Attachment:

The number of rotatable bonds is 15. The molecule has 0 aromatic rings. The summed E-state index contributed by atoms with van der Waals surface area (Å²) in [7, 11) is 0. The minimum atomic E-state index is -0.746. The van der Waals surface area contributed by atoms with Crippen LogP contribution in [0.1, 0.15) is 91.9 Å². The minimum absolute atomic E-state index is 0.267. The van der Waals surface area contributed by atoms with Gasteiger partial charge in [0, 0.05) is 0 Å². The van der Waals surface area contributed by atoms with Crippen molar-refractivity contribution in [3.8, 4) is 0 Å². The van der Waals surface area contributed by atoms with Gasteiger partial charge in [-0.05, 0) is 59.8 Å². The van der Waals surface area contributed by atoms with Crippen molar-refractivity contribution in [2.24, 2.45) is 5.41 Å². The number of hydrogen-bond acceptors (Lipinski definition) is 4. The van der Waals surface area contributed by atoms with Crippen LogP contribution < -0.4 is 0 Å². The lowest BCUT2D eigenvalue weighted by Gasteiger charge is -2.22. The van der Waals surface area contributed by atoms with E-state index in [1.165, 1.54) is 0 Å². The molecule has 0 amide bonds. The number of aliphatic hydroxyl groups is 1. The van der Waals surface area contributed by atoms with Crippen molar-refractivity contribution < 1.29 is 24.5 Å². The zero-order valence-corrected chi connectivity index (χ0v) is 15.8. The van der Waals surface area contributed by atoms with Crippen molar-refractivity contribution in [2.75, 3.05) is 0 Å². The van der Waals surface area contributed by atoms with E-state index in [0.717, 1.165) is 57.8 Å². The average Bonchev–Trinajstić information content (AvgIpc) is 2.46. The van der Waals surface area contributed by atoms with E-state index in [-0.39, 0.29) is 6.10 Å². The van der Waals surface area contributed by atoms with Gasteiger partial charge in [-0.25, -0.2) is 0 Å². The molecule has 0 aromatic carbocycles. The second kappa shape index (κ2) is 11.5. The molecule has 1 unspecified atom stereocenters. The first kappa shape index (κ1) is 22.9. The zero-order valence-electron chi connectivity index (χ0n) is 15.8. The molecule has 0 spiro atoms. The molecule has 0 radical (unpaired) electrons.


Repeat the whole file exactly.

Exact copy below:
The number of rotatable bonds is 15. The molecule has 0 aromatic rings. The summed E-state index contributed by atoms with van der Waals surface area (Å²) in [7, 11) is 0. The minimum atomic E-state index is -0.746. The van der Waals surface area contributed by atoms with Crippen LogP contribution in [0.1, 0.15) is 91.9 Å². The minimum absolute atomic E-state index is 0.267. The van der Waals surface area contributed by atoms with Gasteiger partial charge in [0, 0.05) is 0 Å². The van der Waals surface area contributed by atoms with Crippen molar-refractivity contribution in [3.8, 4) is 0 Å². The van der Waals surface area contributed by atoms with Gasteiger partial charge in [-0.05, 0) is 59.8 Å². The van der Waals surface area contributed by atoms with Crippen molar-refractivity contribution in [2.24, 2.45) is 5.41 Å². The number of hydrogen-bond acceptors (Lipinski definition) is 4. The van der Waals surface area contributed by atoms with Crippen LogP contribution < -0.4 is 0 Å². The lowest BCUT2D eigenvalue weighted by Gasteiger charge is -2.22. The van der Waals surface area contributed by atoms with E-state index in [1.165, 1.54) is 0 Å². The molecule has 0 amide bonds. The number of aliphatic hydroxyl groups is 1. The van der Waals surface area contributed by atoms with Crippen molar-refractivity contribution < 1.29 is 24.5 Å². The zero-order valence-corrected chi connectivity index (χ0v) is 15.8. The van der Waals surface area contributed by atoms with Crippen molar-refractivity contribution in [2.75, 3.05) is 0 Å². The van der Waals surface area contributed by atoms with E-state index in [0.717, 1.165) is 57.8 Å². The average Bonchev–Trinajstić information content (AvgIpc) is 2.46. The van der Waals surface area contributed by atoms with E-state index in [-0.39, 0.29) is 6.10 Å². The van der Waals surface area contributed by atoms with Gasteiger partial charge in [-0.25, -0.2) is 0 Å². The molecule has 0 aromatic carbocycles. The second kappa shape index (κ2) is 11.5. The molecule has 1 unspecified atom stereocenters. The first kappa shape index (κ1) is 22.9. The zero-order valence-electron chi connectivity index (χ0n) is 15.8. The molecule has 0 spiro atoms. The molecule has 0 radical (unpaired) electrons.